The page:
"What would we do? Where would we stay?"
"I'd get you a separate room. We'd be like friends on spring break. All the college kids do it."
"Mother wouldn't allow it."
"Couldn't you just leave her a note? Tell her you're all right and you'll be back soon."
"Father would be so angry."
"I could talk to him."
"Never. Never do that."
Her eyes moistened. She paused to contain her emotion. "You are never from my mind," she said softly. "I miss you when you are not in sight."
He was sure she spoke truth. He had never had any woman feel this way about him. It frightened him a little.
"I want to be with you," he said. "I can't just keep buying pies and seeing you at dawn."
She didn't respond for a moment and again he was afraid he had offended her.
She reached out and took his hands again. "It would be so enjoyable. And it's not a sin. It's not … to go with friends to the beach." she said.
He was pleased. He started to embrace her. She pushed him away. "No. Someone might come." She kissed him on the cheek.
They sat back down with an acceptable distance between them.
"Will you come?"
She sighed. "Oh, Peter. I'll try."
"When can we go?"
She didn't know. But she would find out and tell him.
The next day Mrs. Mangrove slipped him another note with a conspiratorial smile. "The Amish girl," she whispered unnecessarily. He opened the note as Mrs. Mangrove stared. Hannah would be ready at four AM on Friday and she gave a spot at a country crossroads where she could be concealed in bushes by an abandoned farm shed.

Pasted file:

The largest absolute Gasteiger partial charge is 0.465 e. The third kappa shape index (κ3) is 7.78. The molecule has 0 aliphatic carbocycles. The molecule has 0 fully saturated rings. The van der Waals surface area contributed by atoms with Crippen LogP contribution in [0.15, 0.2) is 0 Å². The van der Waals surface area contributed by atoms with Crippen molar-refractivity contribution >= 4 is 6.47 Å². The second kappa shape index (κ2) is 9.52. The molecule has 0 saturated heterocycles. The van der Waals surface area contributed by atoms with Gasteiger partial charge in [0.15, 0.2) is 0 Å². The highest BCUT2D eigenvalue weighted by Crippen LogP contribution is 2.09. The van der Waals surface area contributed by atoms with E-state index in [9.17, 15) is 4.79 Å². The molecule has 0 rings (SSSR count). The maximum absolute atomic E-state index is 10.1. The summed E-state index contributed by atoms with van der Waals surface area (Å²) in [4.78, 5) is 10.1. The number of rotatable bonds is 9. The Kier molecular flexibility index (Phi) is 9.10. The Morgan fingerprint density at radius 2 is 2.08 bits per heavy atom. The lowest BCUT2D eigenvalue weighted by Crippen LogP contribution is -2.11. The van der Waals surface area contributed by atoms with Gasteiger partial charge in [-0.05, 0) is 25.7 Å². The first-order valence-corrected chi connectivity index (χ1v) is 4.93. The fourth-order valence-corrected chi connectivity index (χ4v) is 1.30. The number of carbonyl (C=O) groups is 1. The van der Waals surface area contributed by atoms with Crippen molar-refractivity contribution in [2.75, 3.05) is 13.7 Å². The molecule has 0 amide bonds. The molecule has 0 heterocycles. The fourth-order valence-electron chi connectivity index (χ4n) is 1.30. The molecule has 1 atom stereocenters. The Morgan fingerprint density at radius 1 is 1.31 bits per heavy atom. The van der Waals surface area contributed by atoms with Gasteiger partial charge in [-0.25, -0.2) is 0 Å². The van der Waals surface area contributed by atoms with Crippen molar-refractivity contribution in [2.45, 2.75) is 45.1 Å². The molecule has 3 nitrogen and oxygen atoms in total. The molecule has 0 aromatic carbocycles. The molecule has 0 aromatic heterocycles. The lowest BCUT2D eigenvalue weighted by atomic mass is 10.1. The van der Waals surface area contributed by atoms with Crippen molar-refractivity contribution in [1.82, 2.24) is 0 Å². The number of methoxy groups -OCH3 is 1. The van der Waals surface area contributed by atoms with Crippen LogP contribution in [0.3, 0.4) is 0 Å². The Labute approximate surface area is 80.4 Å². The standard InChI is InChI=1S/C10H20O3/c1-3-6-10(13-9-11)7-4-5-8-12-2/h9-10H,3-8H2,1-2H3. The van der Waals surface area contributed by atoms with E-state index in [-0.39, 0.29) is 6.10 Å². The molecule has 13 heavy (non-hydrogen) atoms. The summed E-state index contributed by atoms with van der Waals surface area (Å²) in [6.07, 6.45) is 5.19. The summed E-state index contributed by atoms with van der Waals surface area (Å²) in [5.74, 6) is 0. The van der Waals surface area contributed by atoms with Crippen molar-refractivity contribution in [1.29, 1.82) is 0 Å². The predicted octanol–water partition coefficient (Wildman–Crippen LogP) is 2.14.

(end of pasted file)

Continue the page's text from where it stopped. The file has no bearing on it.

She was there when he arrived eight minutes early. She ran to the car and got in, carrying her belongings in a laundry sack. He ran the stop sign in his eagerness to get her away from her heritage. She was giddy, asking questions about Myrtle Beach, how long it would take. She didn't have anything to wear. She wanted to eat at a Burger King. She'd been to one before, she assured him. It was great.
"What did you tell your parents?" he asked.
"I wrote Mother a note. I told her I was going on a trip with a friend for a few days." She looked at him. "That was okay, wasn't it? I mean I didn't know how long we'd be gone or when you had to be back home."
"Fine," he said. "I can stay as long as you want. I don't want to go home yet."
She was silent for sometime. "I'm so lucky. That you've come into my life."
He smiled at her. She'd taken off her hairnet and her hair cascaded, freshly washed, around the sides of her round face. Her full lips were a vibrant, deep red. Her eyes glittered with her expectation.
"You're very pretty," he said.
She blushed, her cheeks and ears the shade of a ripe apple.
"I want to buy you some new clothes," he said.